Tag Archives: Seraph Press

Seraph Press launches its translation series: tiny comments on ‘shipwrecks / shelters’

 

 

 

 

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shipwrecks / shelters: six contemporary Greek poets edited and translated by Vana Manasiadis (No. 1) (includes a Greek title) Seraph Press, 2016

osservazioni observations: poesie poems   translated by Tim Smith with Marco Sonzogni with a foreword by Alessandro Fo (No. 2)  Seraph Press, 2016

 

Two beautiful handbound chapbooks featuring poems in translation came out towards the end of last year to launch Serpah Press’s new translation series.

Translation is such a fascinating thing to do and to contemplate. I spent a sizeable chunk of my life studying Italian within a university setting; the freight between English and Italian was glorious, mammoth, exhilarating. I remember meeting someone from the Italian consul in my first year of study and having to answer why I had picked Italian. Somehow I managed to find the words to say: ‘Because I want to read Italo Calvino in the original.’ That seemed like a bold and impossible quest at that point in time, but I did get to read him in Italian, along with countless other authors from Dante to Dario Fo to Renaissance poets to a century of women writing fiction.

From my point of view translation offers a ledger of gain and loss. The new version can never capture the aural complexities of the original, but it can offer something that moves the original in astonishing ways (or not!). New windows or booths or swing bridges or lily pads might emerge for the reader to explore.

For decades it has been quite the thing to translate poetry without knowing the original language (check out Anna Jackson’s terrific I, Clodia, and Other Portraits, AUP, 2014). This is where a poet goes freewheeling through available translations to come up with a version that sparks and connects in eclectic ways.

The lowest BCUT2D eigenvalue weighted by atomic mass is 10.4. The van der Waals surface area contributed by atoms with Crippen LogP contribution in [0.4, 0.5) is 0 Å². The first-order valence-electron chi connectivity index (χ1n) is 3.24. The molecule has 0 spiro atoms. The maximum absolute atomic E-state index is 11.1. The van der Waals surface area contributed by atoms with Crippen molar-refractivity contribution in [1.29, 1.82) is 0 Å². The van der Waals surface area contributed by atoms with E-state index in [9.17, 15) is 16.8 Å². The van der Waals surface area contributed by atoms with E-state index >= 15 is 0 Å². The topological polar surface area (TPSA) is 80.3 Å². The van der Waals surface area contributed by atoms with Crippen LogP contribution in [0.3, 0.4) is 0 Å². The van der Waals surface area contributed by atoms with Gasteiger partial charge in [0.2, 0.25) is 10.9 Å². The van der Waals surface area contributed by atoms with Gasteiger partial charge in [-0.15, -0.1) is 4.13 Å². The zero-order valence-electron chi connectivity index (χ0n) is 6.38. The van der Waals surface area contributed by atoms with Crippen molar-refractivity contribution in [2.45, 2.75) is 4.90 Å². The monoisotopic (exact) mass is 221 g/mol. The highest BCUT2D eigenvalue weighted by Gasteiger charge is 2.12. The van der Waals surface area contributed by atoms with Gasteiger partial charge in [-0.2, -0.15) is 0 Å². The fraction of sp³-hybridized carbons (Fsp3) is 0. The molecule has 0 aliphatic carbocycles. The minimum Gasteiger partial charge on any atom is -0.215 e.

I am picturing all kinds of routes back to the original and what has been upheld – little kernels, chords, motifs, rhymes, feelings, fleeting truths, tiny anecdotes, drifting ideas, sidedrifts.

 

However, the two Seraph-Press books are translated by those fluent in both languages. Hearing them read (well I read the Italian) side by side at an event in Auckland, I was once again struck by the distinctive musicality. The way our own language works, makes it hard to break out of your mother-music-tongue when it comes to poetry. There is no way English catches the lyrical lilt and lift and rhyme of the Italian. You always get a different melody. Shut your eyes and listen. I felt like I was hearing four musical suites and became captivated by the effect upon my ear.

Musicality aside, it seems there is a vital political imperative to deliver these translations in this trembling world. Vana talked about how important poems are to Greeks at the moment – how there is a flourishing climate of poetry and that it is important to get the poems into the world.

These are poems of disruption, fragmentation, dystopia, departure, maternal folds. I am moved by them. I can’t make head nor tail of the Greek but the poems catch in my throat. Politics infuse each line, you have to look it straight in the eye, and yet there are other rewards. Each poem takes me by surprise. There is light and there is hope.

This is a very lovely book, essential.